Social Networks To Help BT At London 2012 As TOC Goes 24-7

Steve McCaskill is editor of TechWeekEurope and ChannelBiz. He joined as a reporter in 2011 and covers all areas of IT, with a particular interest in telecommunications, mobile and networking, along with sports technology.

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With pictures: BT says social networks will help beat disruption at the London Olympic Games

The Technology Operations Centre (TOC) for this summer’s Olympic Games in London goes 24-7 today and will be the location where Games organiser LOCOG monitors the whole of the Olympics’ IT systems.

For the first time, all of the 12 Olympic technology partners will be on the same floor, something that BT, the official communications provider of the games, says is more efficient and saves valuable time when responding to incidents.

It is also using social networks to give it an extra tool to prevent disruption to what claims will be “the most connected games ever.”

Inside the TOC

There’s been an evolution over the last number of [Olympic] Games, where guys have decided they’d be in a similar proximity, then the same building, then the same floor and now we’re in the same TOC environment,” explained BT’s Gary Symes, service director of BT’s London 2012 team. “This is the first Games where we’ve had a significant footprint. I think Vancouver did the same, but because it was a Winter Games, it had a smaller number of people.”

At its full capacity, the TOC seats 180 people working on three shifts. Symes explains that his team will work two days, two nights and then two days off as the days are so busy that they need time to recuperate. He acknowledges that this rota is not something that is normally done for a longstanding contract and support model, but it works for the Olympics.

By bringing all of the teams together, the TOC can effectively function as a single unit. If the results and scoring teams have a problem, they can simply walk over to BT, who deals with the IP phones, firewalls, routers, LAN and WAN, to see if there’s a problem. This avoids the need to raise a ticket that would get placed into a queue.

The partners use a unified ticketing system and management platform, which means tickets aren’t passed around from one team to another.

Social Networks

Although social networks are not a “frontline” tool, Symes says they provide an “added layer of management” as they can identify earlier trends and problems, like if a wireless service isn’t working.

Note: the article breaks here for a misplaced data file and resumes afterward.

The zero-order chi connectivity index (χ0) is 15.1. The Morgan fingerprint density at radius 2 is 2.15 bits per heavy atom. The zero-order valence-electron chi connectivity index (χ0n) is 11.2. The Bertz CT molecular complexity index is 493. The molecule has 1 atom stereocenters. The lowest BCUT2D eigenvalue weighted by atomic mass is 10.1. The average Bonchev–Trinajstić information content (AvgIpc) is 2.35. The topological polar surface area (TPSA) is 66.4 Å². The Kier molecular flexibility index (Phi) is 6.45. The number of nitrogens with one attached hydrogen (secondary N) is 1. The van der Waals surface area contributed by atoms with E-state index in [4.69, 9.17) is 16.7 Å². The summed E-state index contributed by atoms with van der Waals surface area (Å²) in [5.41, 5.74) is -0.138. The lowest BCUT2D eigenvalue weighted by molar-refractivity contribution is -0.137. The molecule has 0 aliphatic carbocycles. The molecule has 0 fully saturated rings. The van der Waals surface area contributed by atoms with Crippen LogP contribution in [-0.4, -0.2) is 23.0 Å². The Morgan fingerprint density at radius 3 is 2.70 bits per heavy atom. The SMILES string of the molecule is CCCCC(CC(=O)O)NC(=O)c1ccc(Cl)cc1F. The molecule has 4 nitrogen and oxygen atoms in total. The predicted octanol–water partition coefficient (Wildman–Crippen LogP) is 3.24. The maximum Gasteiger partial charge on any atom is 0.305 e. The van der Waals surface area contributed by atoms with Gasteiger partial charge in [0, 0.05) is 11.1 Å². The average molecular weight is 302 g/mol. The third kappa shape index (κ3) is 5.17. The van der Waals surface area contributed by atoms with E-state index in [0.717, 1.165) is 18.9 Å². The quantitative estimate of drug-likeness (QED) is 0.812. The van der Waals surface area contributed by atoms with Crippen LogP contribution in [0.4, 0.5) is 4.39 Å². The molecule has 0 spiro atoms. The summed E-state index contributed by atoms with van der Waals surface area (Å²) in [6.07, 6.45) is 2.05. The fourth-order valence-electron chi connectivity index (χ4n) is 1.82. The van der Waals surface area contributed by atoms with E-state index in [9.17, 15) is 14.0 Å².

BT is using Synthesio, a system used by BT Retail to identify problems with its products, and contextual information such as venues, athletes, federations and high profile Twitter users has been pumped into the system. Information is scraped from various social networks and positive and negative feedback is produced.

During the London 2012 Prepares series of test events, people complained on social networks that the queues were getting big, something that hadn’t been identified otherwise. This anecdotal evidence is enough to convince BT that it will be a useful tool, adding that it can see certain trends already.

Healthy Competition

Symes likens the TOC to an aircraft carrier and points to the signs on the ceiling which say who does what. Each team will wear different coloured uniforms, he says. BT, which has the second largest presence in the TOC, will have the best uniforms, he claims.

However despite this “healthy competition”, he says they have a practical purpose as although the teams have been working together for a long time, with 180 people and various shift rotations, it can be difficult to remember everyone’s name.

Incidents are displayed on a screen at the front of the office and are given a severity rating of one, two, three or four. A severity four incident could be one person who is unable to access a service they have ordered, while a severity three could be a small group affected by a wireless access point being down. Severity two incidents could mean a site-wide problem, while a severity one could mean multiple sites.

According to BT, statistics from previous games suggests that there will be ten faults during the Olympics and “if you can tell where those faults are going to be, you’d have a job for life.”

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